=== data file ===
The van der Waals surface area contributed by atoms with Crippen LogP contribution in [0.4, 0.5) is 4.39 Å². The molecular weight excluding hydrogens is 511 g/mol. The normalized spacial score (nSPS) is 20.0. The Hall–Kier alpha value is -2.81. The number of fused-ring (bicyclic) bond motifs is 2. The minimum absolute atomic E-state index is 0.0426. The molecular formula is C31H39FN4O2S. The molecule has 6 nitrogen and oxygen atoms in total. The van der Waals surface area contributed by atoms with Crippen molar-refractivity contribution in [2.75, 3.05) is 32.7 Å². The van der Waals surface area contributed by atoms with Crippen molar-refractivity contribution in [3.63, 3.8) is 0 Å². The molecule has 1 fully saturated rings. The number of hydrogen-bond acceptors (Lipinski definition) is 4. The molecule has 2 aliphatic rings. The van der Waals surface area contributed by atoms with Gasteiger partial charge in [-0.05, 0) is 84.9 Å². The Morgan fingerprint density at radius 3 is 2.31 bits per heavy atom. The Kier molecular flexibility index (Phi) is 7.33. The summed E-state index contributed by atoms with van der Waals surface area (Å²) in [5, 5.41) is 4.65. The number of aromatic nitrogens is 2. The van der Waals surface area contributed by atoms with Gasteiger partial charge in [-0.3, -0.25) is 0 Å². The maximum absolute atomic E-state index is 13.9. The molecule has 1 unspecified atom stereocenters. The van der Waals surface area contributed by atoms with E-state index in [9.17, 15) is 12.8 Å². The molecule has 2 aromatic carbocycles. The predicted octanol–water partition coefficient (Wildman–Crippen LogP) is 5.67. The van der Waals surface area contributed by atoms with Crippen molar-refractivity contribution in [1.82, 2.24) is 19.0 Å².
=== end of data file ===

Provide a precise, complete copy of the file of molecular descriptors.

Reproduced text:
The van der Waals surface area contributed by atoms with Crippen LogP contribution in [0.4, 0.5) is 4.39 Å². The molecular weight excluding hydrogens is 511 g/mol. The normalized spacial score (nSPS) is 20.0. The Hall–Kier alpha value is -2.81. The number of fused-ring (bicyclic) bond motifs is 2. The minimum absolute atomic E-state index is 0.0426. The molecular formula is C31H39FN4O2S. The molecule has 6 nitrogen and oxygen atoms in total. The van der Waals surface area contributed by atoms with Crippen molar-refractivity contribution in [2.75, 3.05) is 32.7 Å². The van der Waals surface area contributed by atoms with Crippen molar-refractivity contribution in [3.63, 3.8) is 0 Å². The molecule has 1 fully saturated rings. The number of hydrogen-bond acceptors (Lipinski definition) is 4. The molecule has 2 aliphatic rings. The van der Waals surface area contributed by atoms with Gasteiger partial charge in [-0.05, 0) is 84.9 Å². The Morgan fingerprint density at radius 3 is 2.31 bits per heavy atom. The Kier molecular flexibility index (Phi) is 7.33. The summed E-state index contributed by atoms with van der Waals surface area (Å²) in [5, 5.41) is 4.65. The number of aromatic nitrogens is 2. The van der Waals surface area contributed by atoms with Gasteiger partial charge in [-0.3, -0.25) is 0 Å². The maximum absolute atomic E-state index is 13.9. The molecule has 1 unspecified atom stereocenters. The van der Waals surface area contributed by atoms with E-state index in [9.17, 15) is 12.8 Å². The molecule has 2 aromatic carbocycles. The predicted octanol–water partition coefficient (Wildman–Crippen LogP) is 5.67. The van der Waals surface area contributed by atoms with Crippen molar-refractivity contribution in [1.82, 2.24) is 19.0 Å².